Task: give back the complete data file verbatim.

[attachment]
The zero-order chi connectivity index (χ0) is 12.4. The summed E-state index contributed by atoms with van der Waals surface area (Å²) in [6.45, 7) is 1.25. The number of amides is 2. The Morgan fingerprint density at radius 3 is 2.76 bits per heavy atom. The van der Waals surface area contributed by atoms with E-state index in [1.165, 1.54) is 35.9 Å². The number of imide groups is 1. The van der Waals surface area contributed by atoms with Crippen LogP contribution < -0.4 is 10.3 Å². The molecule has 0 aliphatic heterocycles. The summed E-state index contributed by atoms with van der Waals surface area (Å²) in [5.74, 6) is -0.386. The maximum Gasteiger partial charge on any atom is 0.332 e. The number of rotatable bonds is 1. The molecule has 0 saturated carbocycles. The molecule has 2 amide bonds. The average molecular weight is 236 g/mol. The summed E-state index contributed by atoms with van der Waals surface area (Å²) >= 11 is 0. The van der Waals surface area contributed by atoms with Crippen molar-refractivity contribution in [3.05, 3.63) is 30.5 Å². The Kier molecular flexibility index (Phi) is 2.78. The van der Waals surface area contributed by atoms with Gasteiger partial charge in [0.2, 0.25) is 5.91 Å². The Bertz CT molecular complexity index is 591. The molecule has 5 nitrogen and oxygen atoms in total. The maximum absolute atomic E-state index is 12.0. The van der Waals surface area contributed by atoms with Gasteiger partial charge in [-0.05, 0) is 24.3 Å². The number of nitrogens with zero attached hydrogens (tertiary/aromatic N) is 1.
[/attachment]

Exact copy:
The zero-order chi connectivity index (χ0) is 12.4. The summed E-state index contributed by atoms with van der Waals surface area (Å²) in [6.45, 7) is 1.25. The number of amides is 2. The Morgan fingerprint density at radius 3 is 2.76 bits per heavy atom. The van der Waals surface area contributed by atoms with E-state index in [1.165, 1.54) is 35.9 Å². The number of imide groups is 1. The van der Waals surface area contributed by atoms with Crippen LogP contribution < -0.4 is 10.3 Å². The molecule has 0 aliphatic heterocycles. The summed E-state index contributed by atoms with van der Waals surface area (Å²) in [5.74, 6) is -0.386. The maximum Gasteiger partial charge on any atom is 0.332 e. The number of rotatable bonds is 1. The molecule has 0 saturated carbocycles. The molecule has 2 amide bonds. The average molecular weight is 236 g/mol. The summed E-state index contributed by atoms with van der Waals surface area (Å²) >= 11 is 0. The van der Waals surface area contributed by atoms with Crippen molar-refractivity contribution in [3.05, 3.63) is 30.5 Å². The Kier molecular flexibility index (Phi) is 2.78. The van der Waals surface area contributed by atoms with Gasteiger partial charge in [0.2, 0.25) is 5.91 Å². The Bertz CT molecular complexity index is 591. The molecule has 5 nitrogen and oxygen atoms in total. The maximum absolute atomic E-state index is 12.0. The van der Waals surface area contributed by atoms with Gasteiger partial charge in [-0.05, 0) is 24.3 Å². The number of nitrogens with zero attached hydrogens (tertiary/aromatic N) is 1.